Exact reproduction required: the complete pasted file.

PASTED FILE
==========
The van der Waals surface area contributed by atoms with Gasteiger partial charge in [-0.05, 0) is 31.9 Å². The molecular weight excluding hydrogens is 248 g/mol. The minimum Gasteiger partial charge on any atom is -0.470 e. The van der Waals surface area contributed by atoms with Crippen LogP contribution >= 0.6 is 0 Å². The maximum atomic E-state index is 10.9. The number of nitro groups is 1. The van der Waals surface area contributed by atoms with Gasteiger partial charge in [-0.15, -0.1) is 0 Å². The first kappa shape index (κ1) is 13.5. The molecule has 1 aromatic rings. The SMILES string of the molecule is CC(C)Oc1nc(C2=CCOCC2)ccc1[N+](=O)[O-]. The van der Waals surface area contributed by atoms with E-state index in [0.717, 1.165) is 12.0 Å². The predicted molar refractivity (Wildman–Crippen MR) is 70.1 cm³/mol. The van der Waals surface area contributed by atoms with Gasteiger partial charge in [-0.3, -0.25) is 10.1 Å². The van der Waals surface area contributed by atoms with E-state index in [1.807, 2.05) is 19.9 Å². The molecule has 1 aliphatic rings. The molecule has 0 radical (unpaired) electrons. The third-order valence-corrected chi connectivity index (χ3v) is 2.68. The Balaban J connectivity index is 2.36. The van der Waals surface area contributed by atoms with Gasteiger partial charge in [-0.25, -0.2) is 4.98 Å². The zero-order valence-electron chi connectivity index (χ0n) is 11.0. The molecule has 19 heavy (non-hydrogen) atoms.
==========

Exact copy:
The van der Waals surface area contributed by atoms with Gasteiger partial charge in [-0.05, 0) is 31.9 Å². The molecular weight excluding hydrogens is 248 g/mol. The minimum Gasteiger partial charge on any atom is -0.470 e. The van der Waals surface area contributed by atoms with Crippen LogP contribution >= 0.6 is 0 Å². The maximum atomic E-state index is 10.9. The number of nitro groups is 1. The van der Waals surface area contributed by atoms with Gasteiger partial charge in [-0.15, -0.1) is 0 Å². The first kappa shape index (κ1) is 13.5. The molecule has 1 aromatic rings. The SMILES string of the molecule is CC(C)Oc1nc(C2=CCOCC2)ccc1[N+](=O)[O-]. The van der Waals surface area contributed by atoms with E-state index in [0.717, 1.165) is 12.0 Å². The predicted molar refractivity (Wildman–Crippen MR) is 70.1 cm³/mol. The van der Waals surface area contributed by atoms with Gasteiger partial charge in [-0.3, -0.25) is 10.1 Å². The van der Waals surface area contributed by atoms with E-state index in [1.807, 2.05) is 19.9 Å². The molecule has 1 aliphatic rings. The molecule has 0 radical (unpaired) electrons. The third-order valence-corrected chi connectivity index (χ3v) is 2.68. The Balaban J connectivity index is 2.36. The van der Waals surface area contributed by atoms with Gasteiger partial charge in [-0.25, -0.2) is 4.98 Å². The zero-order valence-electron chi connectivity index (χ0n) is 11.0. The molecule has 19 heavy (non-hydrogen) atoms.